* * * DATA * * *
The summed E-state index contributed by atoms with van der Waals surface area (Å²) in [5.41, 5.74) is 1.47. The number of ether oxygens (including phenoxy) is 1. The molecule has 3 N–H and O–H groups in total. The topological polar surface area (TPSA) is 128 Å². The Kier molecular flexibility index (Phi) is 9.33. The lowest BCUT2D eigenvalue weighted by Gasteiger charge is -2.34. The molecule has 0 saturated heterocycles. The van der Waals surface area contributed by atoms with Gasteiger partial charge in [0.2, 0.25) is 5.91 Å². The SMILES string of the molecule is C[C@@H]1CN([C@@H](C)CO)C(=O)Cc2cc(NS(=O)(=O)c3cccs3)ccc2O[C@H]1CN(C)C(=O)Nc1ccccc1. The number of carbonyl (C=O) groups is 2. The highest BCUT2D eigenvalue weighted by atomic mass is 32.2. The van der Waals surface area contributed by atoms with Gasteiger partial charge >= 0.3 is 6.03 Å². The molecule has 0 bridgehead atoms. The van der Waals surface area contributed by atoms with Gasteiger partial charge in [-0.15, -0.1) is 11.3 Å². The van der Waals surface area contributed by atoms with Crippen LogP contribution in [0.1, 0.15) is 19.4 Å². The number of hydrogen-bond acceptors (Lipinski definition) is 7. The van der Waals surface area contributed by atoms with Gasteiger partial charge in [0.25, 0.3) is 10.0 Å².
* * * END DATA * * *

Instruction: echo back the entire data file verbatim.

The summed E-state index contributed by atoms with van der Waals surface area (Å²) in [5.41, 5.74) is 1.47. The number of ether oxygens (including phenoxy) is 1. The molecule has 3 N–H and O–H groups in total. The topological polar surface area (TPSA) is 128 Å². The Kier molecular flexibility index (Phi) is 9.33. The lowest BCUT2D eigenvalue weighted by Gasteiger charge is -2.34. The molecule has 0 saturated heterocycles. The van der Waals surface area contributed by atoms with Gasteiger partial charge in [0.2, 0.25) is 5.91 Å². The SMILES string of the molecule is C[C@@H]1CN([C@@H](C)CO)C(=O)Cc2cc(NS(=O)(=O)c3cccs3)ccc2O[C@H]1CN(C)C(=O)Nc1ccccc1. The number of carbonyl (C=O) groups is 2. The highest BCUT2D eigenvalue weighted by atomic mass is 32.2. The van der Waals surface area contributed by atoms with Gasteiger partial charge >= 0.3 is 6.03 Å². The molecule has 0 bridgehead atoms. The van der Waals surface area contributed by atoms with Gasteiger partial charge in [-0.15, -0.1) is 11.3 Å². The van der Waals surface area contributed by atoms with Crippen LogP contribution in [0.1, 0.15) is 19.4 Å². The number of hydrogen-bond acceptors (Lipinski definition) is 7. The van der Waals surface area contributed by atoms with Gasteiger partial charge in [0.25, 0.3) is 10.0 Å².